Archaeology, Heritage and Museums | Roland Fletcher
Perceptions of Angkor: archaeology, politics and heritage
Roland Fletcher | University of Sydney
Angkor is iconic and has been resumed into many assumptions about archaeology, politics and heritage. Assumptions about Angkor are strong. It is frequently conflated with Angkor Wat, one of its temples, which is the equivalent of referring to Sydney as St Mary’s cathedral. Then again Angkor Wat is sufficiently iconic that it has been represented on the national flag of every government of the Cambodian state since the late 19th century – no matter what political position or ideology has been espoused.
The scale of Angkor has also led to misperceptions especially that between the 9th and the 16th centuries CE it was a collection of successive small walled towns – a 19th century European assumption that still persists. The UNESCO designation of Angkor only protects its central 300 sq km, not the more than 1000 sq km low-density urban landscape of Greater Angkor – the largest in the world before the 19th century CE.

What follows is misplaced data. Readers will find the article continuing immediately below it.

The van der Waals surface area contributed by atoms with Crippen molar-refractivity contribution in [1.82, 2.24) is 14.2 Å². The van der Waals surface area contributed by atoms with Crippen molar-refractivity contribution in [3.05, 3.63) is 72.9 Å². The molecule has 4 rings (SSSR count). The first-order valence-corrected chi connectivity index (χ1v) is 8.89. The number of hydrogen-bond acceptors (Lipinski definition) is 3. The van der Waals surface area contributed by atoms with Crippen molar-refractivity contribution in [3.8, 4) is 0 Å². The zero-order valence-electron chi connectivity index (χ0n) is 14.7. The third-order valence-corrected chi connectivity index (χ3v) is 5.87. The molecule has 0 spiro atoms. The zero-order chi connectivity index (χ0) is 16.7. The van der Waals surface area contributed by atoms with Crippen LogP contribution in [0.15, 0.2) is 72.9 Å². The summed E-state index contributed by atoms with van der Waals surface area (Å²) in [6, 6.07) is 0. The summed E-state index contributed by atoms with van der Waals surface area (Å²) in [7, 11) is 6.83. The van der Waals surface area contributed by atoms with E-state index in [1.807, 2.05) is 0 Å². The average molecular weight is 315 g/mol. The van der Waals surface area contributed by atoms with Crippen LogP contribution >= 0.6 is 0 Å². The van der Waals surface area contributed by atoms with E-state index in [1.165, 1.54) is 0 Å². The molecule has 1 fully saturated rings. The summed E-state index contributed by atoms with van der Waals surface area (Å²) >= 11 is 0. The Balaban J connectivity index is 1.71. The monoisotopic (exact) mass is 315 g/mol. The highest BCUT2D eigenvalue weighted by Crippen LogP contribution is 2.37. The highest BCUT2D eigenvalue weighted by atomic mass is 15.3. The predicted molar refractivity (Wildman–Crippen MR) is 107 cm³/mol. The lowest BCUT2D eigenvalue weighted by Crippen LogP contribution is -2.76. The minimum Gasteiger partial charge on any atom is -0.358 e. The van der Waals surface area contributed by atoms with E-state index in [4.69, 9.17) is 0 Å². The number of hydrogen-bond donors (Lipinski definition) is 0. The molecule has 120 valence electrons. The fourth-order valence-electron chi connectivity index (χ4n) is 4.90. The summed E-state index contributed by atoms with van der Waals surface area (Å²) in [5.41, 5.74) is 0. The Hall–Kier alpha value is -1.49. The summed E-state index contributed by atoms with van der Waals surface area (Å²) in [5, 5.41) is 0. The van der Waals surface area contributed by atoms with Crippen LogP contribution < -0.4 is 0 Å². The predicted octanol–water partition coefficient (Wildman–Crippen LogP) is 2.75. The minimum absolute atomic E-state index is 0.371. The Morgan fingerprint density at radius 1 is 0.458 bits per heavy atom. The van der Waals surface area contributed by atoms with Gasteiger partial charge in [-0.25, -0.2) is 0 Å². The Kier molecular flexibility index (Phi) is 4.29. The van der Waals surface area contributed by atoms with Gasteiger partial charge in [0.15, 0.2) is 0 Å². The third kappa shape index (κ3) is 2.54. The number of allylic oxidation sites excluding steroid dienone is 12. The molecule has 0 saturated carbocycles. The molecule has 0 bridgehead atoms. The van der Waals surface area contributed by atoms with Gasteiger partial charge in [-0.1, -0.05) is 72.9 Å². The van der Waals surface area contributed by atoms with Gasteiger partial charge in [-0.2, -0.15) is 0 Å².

Disagreements have swirled around its water system, based on serious misconceptions. And its combined engineering, economics and ritual, represented by the great 6m reclining statue of Vishnu in the centre of the 16 sq km reservoir of the West Baray, call in to question the dichotomies of European expectation. Angkor was not and is not what it seems.
Date: Thursday, 28 April 2022
Time: 4-5pm (AEST, GMT +10)
The Department of Archaeology is part of the School of Philosophical and Historical Inquiry (SOPHI).